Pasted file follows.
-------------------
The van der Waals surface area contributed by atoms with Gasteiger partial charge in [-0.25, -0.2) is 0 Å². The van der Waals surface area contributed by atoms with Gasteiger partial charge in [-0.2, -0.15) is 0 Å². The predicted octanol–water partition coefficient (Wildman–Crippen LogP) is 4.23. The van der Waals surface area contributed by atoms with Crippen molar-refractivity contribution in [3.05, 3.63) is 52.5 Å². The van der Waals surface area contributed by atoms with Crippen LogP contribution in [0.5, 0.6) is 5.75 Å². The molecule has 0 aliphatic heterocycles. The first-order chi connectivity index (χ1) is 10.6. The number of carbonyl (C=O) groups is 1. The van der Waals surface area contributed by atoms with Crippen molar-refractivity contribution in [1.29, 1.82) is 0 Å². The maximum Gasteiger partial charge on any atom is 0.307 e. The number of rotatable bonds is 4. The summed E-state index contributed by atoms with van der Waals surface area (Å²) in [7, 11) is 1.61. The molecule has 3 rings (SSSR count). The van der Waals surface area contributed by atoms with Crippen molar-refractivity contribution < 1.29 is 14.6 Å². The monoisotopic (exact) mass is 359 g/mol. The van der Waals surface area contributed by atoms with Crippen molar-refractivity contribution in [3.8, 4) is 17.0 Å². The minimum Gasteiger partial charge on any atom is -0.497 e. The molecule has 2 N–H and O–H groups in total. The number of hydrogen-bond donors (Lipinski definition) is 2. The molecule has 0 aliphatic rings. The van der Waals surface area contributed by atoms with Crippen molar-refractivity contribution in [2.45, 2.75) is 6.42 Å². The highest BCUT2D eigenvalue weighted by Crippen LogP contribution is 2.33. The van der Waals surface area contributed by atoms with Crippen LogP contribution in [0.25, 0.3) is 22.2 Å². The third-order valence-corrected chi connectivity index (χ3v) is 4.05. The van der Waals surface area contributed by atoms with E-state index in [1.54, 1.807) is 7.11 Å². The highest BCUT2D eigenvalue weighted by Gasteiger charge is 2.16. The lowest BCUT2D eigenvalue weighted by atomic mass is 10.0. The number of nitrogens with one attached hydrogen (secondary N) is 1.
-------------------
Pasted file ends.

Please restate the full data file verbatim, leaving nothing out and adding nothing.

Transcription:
The van der Waals surface area contributed by atoms with Gasteiger partial charge in [-0.25, -0.2) is 0 Å². The van der Waals surface area contributed by atoms with Gasteiger partial charge in [-0.2, -0.15) is 0 Å². The predicted octanol–water partition coefficient (Wildman–Crippen LogP) is 4.23. The van der Waals surface area contributed by atoms with Crippen molar-refractivity contribution in [3.05, 3.63) is 52.5 Å². The van der Waals surface area contributed by atoms with Crippen LogP contribution in [0.5, 0.6) is 5.75 Å². The molecule has 0 aliphatic heterocycles. The first-order chi connectivity index (χ1) is 10.6. The number of carbonyl (C=O) groups is 1. The van der Waals surface area contributed by atoms with Crippen molar-refractivity contribution in [1.29, 1.82) is 0 Å². The maximum Gasteiger partial charge on any atom is 0.307 e. The number of rotatable bonds is 4. The summed E-state index contributed by atoms with van der Waals surface area (Å²) in [7, 11) is 1.61. The molecule has 3 rings (SSSR count). The van der Waals surface area contributed by atoms with Crippen molar-refractivity contribution < 1.29 is 14.6 Å². The monoisotopic (exact) mass is 359 g/mol. The van der Waals surface area contributed by atoms with Crippen molar-refractivity contribution in [3.8, 4) is 17.0 Å². The minimum Gasteiger partial charge on any atom is -0.497 e. The molecule has 2 N–H and O–H groups in total. The number of hydrogen-bond donors (Lipinski definition) is 2. The molecule has 0 aliphatic rings. The van der Waals surface area contributed by atoms with Crippen molar-refractivity contribution in [2.45, 2.75) is 6.42 Å². The highest BCUT2D eigenvalue weighted by Crippen LogP contribution is 2.33. The van der Waals surface area contributed by atoms with Crippen LogP contribution in [0.25, 0.3) is 22.2 Å². The third-order valence-corrected chi connectivity index (χ3v) is 4.05. The van der Waals surface area contributed by atoms with E-state index in [1.54, 1.807) is 7.11 Å². The highest BCUT2D eigenvalue weighted by Gasteiger charge is 2.16. The lowest BCUT2D eigenvalue weighted by atomic mass is 10.0. The number of nitrogens with one attached hydrogen (secondary N) is 1.